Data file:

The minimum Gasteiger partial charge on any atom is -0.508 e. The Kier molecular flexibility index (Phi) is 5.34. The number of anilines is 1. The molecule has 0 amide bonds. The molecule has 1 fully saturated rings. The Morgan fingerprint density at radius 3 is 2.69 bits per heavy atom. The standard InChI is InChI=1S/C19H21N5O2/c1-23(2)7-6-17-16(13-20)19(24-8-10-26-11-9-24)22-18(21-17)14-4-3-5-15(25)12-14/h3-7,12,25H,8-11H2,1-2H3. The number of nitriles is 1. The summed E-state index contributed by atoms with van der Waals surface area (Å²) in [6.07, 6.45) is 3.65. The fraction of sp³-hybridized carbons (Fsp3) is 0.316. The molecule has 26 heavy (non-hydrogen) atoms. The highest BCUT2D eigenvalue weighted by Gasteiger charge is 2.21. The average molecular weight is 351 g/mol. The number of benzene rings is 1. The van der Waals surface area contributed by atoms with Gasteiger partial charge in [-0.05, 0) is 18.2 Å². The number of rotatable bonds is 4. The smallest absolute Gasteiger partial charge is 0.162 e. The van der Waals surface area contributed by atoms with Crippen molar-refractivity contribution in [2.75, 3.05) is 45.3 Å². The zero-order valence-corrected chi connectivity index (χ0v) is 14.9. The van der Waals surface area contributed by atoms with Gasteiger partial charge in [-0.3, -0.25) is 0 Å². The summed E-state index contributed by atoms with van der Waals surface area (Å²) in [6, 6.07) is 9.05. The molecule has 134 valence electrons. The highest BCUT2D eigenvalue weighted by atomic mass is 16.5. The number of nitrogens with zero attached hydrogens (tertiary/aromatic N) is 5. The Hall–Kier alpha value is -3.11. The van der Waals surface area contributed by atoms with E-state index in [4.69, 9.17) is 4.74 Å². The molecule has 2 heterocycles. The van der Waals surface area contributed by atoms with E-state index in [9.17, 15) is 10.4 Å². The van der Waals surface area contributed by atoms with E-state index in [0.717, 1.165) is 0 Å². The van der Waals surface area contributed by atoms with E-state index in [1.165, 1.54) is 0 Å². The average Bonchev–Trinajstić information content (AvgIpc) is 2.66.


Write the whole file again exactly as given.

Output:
The minimum Gasteiger partial charge on any atom is -0.508 e. The Kier molecular flexibility index (Phi) is 5.34. The number of anilines is 1. The molecule has 0 amide bonds. The molecule has 1 fully saturated rings. The Morgan fingerprint density at radius 3 is 2.69 bits per heavy atom. The standard InChI is InChI=1S/C19H21N5O2/c1-23(2)7-6-17-16(13-20)19(24-8-10-26-11-9-24)22-18(21-17)14-4-3-5-15(25)12-14/h3-7,12,25H,8-11H2,1-2H3. The number of nitriles is 1. The summed E-state index contributed by atoms with van der Waals surface area (Å²) in [6.07, 6.45) is 3.65. The fraction of sp³-hybridized carbons (Fsp3) is 0.316. The molecule has 26 heavy (non-hydrogen) atoms. The highest BCUT2D eigenvalue weighted by Gasteiger charge is 2.21. The average molecular weight is 351 g/mol. The number of benzene rings is 1. The van der Waals surface area contributed by atoms with Gasteiger partial charge in [-0.05, 0) is 18.2 Å². The number of rotatable bonds is 4. The smallest absolute Gasteiger partial charge is 0.162 e. The van der Waals surface area contributed by atoms with Crippen molar-refractivity contribution in [2.75, 3.05) is 45.3 Å². The zero-order valence-corrected chi connectivity index (χ0v) is 14.9. The van der Waals surface area contributed by atoms with Gasteiger partial charge in [-0.3, -0.25) is 0 Å². The summed E-state index contributed by atoms with van der Waals surface area (Å²) in [6, 6.07) is 9.05. The molecule has 134 valence electrons. The highest BCUT2D eigenvalue weighted by atomic mass is 16.5. The number of nitrogens with zero attached hydrogens (tertiary/aromatic N) is 5. The Hall–Kier alpha value is -3.11. The van der Waals surface area contributed by atoms with E-state index in [4.69, 9.17) is 4.74 Å². The molecule has 2 heterocycles. The van der Waals surface area contributed by atoms with E-state index in [9.17, 15) is 10.4 Å². The van der Waals surface area contributed by atoms with E-state index in [0.717, 1.165) is 0 Å². The van der Waals surface area contributed by atoms with E-state index in [1.165, 1.54) is 0 Å². The average Bonchev–Trinajstić information content (AvgIpc) is 2.66.